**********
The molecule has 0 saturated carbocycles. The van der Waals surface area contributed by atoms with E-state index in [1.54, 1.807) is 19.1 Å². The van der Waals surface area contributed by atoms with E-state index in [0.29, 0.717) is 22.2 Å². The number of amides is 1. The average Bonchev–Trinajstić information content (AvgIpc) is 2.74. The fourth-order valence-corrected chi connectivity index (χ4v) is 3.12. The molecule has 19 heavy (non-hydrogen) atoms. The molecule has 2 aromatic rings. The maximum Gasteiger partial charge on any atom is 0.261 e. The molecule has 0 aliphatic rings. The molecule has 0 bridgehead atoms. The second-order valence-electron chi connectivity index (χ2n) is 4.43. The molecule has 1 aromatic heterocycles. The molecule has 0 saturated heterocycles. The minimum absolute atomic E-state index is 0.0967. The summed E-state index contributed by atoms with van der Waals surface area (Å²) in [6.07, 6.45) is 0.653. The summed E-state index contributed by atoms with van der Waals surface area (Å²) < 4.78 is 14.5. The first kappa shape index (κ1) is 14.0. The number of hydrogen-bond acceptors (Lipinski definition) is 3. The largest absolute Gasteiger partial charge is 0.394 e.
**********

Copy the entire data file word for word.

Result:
The molecule has 0 saturated carbocycles. The van der Waals surface area contributed by atoms with E-state index in [1.54, 1.807) is 19.1 Å². The van der Waals surface area contributed by atoms with E-state index in [0.29, 0.717) is 22.2 Å². The number of amides is 1. The average Bonchev–Trinajstić information content (AvgIpc) is 2.74. The fourth-order valence-corrected chi connectivity index (χ4v) is 3.12. The molecule has 19 heavy (non-hydrogen) atoms. The molecule has 2 aromatic rings. The maximum Gasteiger partial charge on any atom is 0.261 e. The molecule has 0 aliphatic rings. The molecule has 0 bridgehead atoms. The second-order valence-electron chi connectivity index (χ2n) is 4.43. The molecule has 1 aromatic heterocycles. The molecule has 0 saturated heterocycles. The minimum absolute atomic E-state index is 0.0967. The summed E-state index contributed by atoms with van der Waals surface area (Å²) in [6.07, 6.45) is 0.653. The summed E-state index contributed by atoms with van der Waals surface area (Å²) < 4.78 is 14.5. The first kappa shape index (κ1) is 14.0. The number of hydrogen-bond acceptors (Lipinski definition) is 3. The largest absolute Gasteiger partial charge is 0.394 e.